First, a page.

Everything You Need To Know About ‘Flipping’ Property In Singapore

Everything You Need To Know About ‘Flipping’ Property In Singapore

In the heydays of the Singapore property market, ‘flip’ was the keyword that everyone, from businessmen to teachers knew about. As property prices skyrocketed, buying a property for the sole purpose of selling it in the short-term was definitely tempting, and very possible.

Fast forward to 2017 and the picture looks very different. Property prices are no longer on the upswing and in fact, the market has slowed significantly in recent years with the government’s market-cooling measures.

Industry insiders seem to think that the market is heading towards recovery, and the government has also slackened its intervention measures. If you’ve been waiting on the sides for a good time to enter the market, here’s what you need to know about property flipping.

Flipping vs long-term investment

Flipping is a form of property investment that is shorter term in nature. In a hot market, buyers can flip a property within weeks and months. While property investors wait for years for capital appreciation, property ‘flippers’ cash in on a good market.

There are also different ways in which you can flip, either by taking on multiple smaller mortgages and properties if your finances allow, or going in for a single higher-priced property that has good investment value and having a slightly moderate term outlook.

Factors to consider before you decide to “flip”

Timing timing is essential

Timing plays a very important factor in flipping. There is no sense in buying a property for flipping when the market is very stagnant or is already reaching its peak. It is unlikely that the local property market will see rapid price increases the way things were a decade ago given the less-than-stellar global economic outlook.

In addition, the government is wary of speculative property purchases and will intervene sooner than later. However, this doesn’t mean that property flipping is no longer a possibility, as long as your target property is attractive (e.g. good location, size, accessibility).

Sellers’ Stamp Duty (SSD) Image Credit: iras.gov.sg

The government has announced a relaxation of stamp duty charges, which was put in place to discourage the short-term buying and selling of property. The SSD has just been waived after three years instead of four, and the percentage for each time period has also been reduced. The SSD has to be accounted for when weighing how much net profit you can expect from the sale of your property.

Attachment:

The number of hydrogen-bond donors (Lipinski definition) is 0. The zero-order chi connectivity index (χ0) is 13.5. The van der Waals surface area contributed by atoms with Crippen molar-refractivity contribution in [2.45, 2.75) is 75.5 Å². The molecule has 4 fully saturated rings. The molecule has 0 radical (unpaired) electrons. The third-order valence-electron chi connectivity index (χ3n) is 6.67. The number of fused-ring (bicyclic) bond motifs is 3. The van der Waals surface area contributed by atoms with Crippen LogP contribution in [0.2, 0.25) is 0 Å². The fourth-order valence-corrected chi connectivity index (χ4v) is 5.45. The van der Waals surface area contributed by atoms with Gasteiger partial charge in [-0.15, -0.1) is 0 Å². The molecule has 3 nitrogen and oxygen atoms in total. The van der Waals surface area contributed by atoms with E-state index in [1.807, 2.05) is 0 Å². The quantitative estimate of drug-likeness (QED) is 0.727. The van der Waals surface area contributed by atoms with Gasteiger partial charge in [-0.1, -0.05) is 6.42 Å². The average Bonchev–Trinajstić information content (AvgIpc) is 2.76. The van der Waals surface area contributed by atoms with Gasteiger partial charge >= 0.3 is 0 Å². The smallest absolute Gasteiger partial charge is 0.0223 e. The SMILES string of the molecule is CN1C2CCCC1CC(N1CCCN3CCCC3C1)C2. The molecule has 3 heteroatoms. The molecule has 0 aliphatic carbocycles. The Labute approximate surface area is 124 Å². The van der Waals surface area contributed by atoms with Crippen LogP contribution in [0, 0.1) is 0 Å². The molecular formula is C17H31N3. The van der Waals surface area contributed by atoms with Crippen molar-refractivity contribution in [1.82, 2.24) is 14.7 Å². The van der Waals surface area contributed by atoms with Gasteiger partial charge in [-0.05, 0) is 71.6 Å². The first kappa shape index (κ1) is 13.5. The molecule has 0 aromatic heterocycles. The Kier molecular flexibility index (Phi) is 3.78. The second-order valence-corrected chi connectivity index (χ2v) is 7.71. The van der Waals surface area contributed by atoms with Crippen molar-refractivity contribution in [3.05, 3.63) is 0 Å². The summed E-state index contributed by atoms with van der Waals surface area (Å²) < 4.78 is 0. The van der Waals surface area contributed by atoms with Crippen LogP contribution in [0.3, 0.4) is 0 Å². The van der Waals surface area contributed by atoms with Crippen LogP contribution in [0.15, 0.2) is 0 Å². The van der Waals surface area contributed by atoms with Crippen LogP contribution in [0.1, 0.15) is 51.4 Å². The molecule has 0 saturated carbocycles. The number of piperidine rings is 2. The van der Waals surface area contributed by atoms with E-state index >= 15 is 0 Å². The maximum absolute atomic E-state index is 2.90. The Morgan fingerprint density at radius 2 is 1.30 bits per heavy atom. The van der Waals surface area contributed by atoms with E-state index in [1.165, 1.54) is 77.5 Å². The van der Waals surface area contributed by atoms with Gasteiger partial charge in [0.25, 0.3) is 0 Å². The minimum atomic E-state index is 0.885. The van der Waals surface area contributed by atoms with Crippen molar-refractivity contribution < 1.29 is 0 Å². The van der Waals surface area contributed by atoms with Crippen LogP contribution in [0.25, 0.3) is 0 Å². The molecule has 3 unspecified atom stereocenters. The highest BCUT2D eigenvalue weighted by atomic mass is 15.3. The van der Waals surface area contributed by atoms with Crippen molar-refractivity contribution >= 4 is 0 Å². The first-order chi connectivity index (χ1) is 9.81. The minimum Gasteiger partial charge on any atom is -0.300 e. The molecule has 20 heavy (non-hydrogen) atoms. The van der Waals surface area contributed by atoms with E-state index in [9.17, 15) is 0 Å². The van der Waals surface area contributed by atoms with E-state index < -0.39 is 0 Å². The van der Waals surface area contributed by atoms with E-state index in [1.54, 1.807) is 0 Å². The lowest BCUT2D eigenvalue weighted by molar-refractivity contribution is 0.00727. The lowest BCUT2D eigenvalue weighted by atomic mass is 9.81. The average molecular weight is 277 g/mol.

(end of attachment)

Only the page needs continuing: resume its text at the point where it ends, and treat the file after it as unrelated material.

For moderate-term flipping, you can consider purchasing a new development property with a TOP date of over three years, and sell it with no stamp duty payable. Furthermore, most home loans have a low interest rate for at least the first two years.

Total Debt Servicing Ratio (TDSR) 

TDSRThe current TDSR ratio is 60%, which means that your monthly debt obligations (i.e. all debt including credit card debt and personal loans) must not exceed over 60% of your income.

This makes property investment of any sort more difficult, though not impossible. Even if you do have room to take on another mortgage, it would be prudent to think about what possible financial obligations you have in the short to medium term that may require a loan.

The last thing you want is to find yourself “maxed out” on your debt with a property that you’re unable to flip as quickly as you thought.

Scarcity of property 

Scarcity of property

You may think that if the target property you’re after has a great location and wonderful amenities, and that it will definitely be taken off your hands in a heartbeat.

However, if there are many residential developments in the area that are soon to be launched or that have many unsold units, your chances of flipping at a higher price may be dimmed.

Long-term potential 

long term investment

If your property happens to be one that is very desirable and is able to sustain a high rental yield, then it may be better off holding on to it rather than selling it in the short-term, even though the quick gains may be very tempting.

In addition, if you are buying a property that is in a developing area, then you’re more likely to see substantial gains when the estate has matured. In other words, if you’re sitting on a gold mine, then don’t be in a hurry to let it go.  

to flip or not to flip

Whether or not you want to buy a property for short- or long-term, looking for a bargain never hurts. Research developments or contact a property agent to inform you of possible discounts or fire sales.

These properties are sometimes sold below the valuation rate due to factors such as excess units that need to be sold before a deadline, or the inability of the owner to pay his mortgage. Remember that as with any investment, whether short- or long-term, there are risks involved that should be undertaken only after serious consideration.

And, to make it easier for you to decide on the best home loan, head over to the iMoney Home Loan Calculator to compare and choose the ideal housing loan that suits you.

(Visited 702 times, 1 visits today)

Leave your comment